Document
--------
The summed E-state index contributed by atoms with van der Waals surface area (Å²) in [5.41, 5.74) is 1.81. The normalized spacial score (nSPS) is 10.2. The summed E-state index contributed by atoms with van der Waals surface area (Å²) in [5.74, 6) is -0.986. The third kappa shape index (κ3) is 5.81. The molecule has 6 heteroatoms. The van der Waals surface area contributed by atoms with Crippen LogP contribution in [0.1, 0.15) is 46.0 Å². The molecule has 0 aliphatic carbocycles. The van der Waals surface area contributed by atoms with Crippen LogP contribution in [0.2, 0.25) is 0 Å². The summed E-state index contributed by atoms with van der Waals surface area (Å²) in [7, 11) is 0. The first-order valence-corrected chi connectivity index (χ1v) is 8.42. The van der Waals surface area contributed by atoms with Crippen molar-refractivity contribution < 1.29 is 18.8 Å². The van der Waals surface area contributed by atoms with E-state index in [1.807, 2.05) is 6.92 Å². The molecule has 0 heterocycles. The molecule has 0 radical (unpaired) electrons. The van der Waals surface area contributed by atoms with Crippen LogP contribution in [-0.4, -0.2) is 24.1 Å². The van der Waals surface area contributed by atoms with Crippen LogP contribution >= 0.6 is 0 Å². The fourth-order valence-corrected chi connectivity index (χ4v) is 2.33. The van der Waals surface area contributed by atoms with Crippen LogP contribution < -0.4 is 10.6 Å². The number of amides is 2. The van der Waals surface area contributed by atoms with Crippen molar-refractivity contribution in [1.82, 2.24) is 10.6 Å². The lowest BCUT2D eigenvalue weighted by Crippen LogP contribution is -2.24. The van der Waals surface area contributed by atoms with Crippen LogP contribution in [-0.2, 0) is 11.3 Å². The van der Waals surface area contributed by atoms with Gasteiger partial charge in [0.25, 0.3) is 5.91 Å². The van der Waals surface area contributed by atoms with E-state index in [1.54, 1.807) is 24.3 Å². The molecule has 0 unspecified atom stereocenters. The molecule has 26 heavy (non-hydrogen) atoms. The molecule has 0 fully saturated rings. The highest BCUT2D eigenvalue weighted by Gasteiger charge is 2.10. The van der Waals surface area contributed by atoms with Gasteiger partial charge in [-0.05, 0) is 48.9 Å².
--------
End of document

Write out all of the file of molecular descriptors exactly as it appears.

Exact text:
The summed E-state index contributed by atoms with van der Waals surface area (Å²) in [5.41, 5.74) is 1.81. The normalized spacial score (nSPS) is 10.2. The summed E-state index contributed by atoms with van der Waals surface area (Å²) in [5.74, 6) is -0.986. The third kappa shape index (κ3) is 5.81. The molecule has 6 heteroatoms. The van der Waals surface area contributed by atoms with Crippen LogP contribution in [0.1, 0.15) is 46.0 Å². The molecule has 0 aliphatic carbocycles. The van der Waals surface area contributed by atoms with Crippen LogP contribution in [0.2, 0.25) is 0 Å². The summed E-state index contributed by atoms with van der Waals surface area (Å²) in [7, 11) is 0. The first-order valence-corrected chi connectivity index (χ1v) is 8.42. The van der Waals surface area contributed by atoms with Crippen molar-refractivity contribution < 1.29 is 18.8 Å². The van der Waals surface area contributed by atoms with E-state index in [1.807, 2.05) is 6.92 Å². The molecule has 0 heterocycles. The molecule has 0 radical (unpaired) electrons. The van der Waals surface area contributed by atoms with Crippen LogP contribution in [-0.4, -0.2) is 24.1 Å². The van der Waals surface area contributed by atoms with Crippen LogP contribution >= 0.6 is 0 Å². The fourth-order valence-corrected chi connectivity index (χ4v) is 2.33. The van der Waals surface area contributed by atoms with Crippen LogP contribution < -0.4 is 10.6 Å². The number of amides is 2. The van der Waals surface area contributed by atoms with Crippen molar-refractivity contribution in [1.82, 2.24) is 10.6 Å². The lowest BCUT2D eigenvalue weighted by Crippen LogP contribution is -2.24. The van der Waals surface area contributed by atoms with Crippen LogP contribution in [-0.2, 0) is 11.3 Å². The van der Waals surface area contributed by atoms with Gasteiger partial charge in [0.25, 0.3) is 5.91 Å². The van der Waals surface area contributed by atoms with E-state index in [1.54, 1.807) is 24.3 Å². The molecule has 0 unspecified atom stereocenters. The molecule has 26 heavy (non-hydrogen) atoms. The molecule has 0 fully saturated rings. The highest BCUT2D eigenvalue weighted by Gasteiger charge is 2.10. The van der Waals surface area contributed by atoms with Gasteiger partial charge in [-0.05, 0) is 48.9 Å².